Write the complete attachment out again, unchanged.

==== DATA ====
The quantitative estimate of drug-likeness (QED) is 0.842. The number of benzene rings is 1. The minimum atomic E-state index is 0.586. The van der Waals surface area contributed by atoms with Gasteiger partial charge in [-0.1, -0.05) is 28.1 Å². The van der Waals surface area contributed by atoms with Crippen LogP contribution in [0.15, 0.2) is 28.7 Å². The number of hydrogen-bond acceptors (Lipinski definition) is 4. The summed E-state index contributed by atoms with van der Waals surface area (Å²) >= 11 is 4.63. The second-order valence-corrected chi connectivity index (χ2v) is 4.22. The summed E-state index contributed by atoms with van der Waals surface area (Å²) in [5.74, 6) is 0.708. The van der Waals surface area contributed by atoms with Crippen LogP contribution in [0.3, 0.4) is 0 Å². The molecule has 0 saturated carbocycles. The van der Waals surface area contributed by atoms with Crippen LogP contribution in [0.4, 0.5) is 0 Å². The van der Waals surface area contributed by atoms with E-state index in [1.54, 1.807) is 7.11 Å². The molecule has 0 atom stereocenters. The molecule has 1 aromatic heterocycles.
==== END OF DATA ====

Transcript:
The quantitative estimate of drug-likeness (QED) is 0.842. The number of benzene rings is 1. The minimum atomic E-state index is 0.586. The van der Waals surface area contributed by atoms with Gasteiger partial charge in [-0.1, -0.05) is 28.1 Å². The van der Waals surface area contributed by atoms with Crippen LogP contribution in [0.15, 0.2) is 28.7 Å². The number of hydrogen-bond acceptors (Lipinski definition) is 4. The summed E-state index contributed by atoms with van der Waals surface area (Å²) >= 11 is 4.63. The second-order valence-corrected chi connectivity index (χ2v) is 4.22. The summed E-state index contributed by atoms with van der Waals surface area (Å²) in [5.74, 6) is 0.708. The van der Waals surface area contributed by atoms with Crippen LogP contribution in [0.3, 0.4) is 0 Å². The molecule has 0 saturated carbocycles. The van der Waals surface area contributed by atoms with Crippen LogP contribution in [0.4, 0.5) is 0 Å². The van der Waals surface area contributed by atoms with E-state index in [1.54, 1.807) is 7.11 Å². The molecule has 0 atom stereocenters. The molecule has 1 aromatic heterocycles.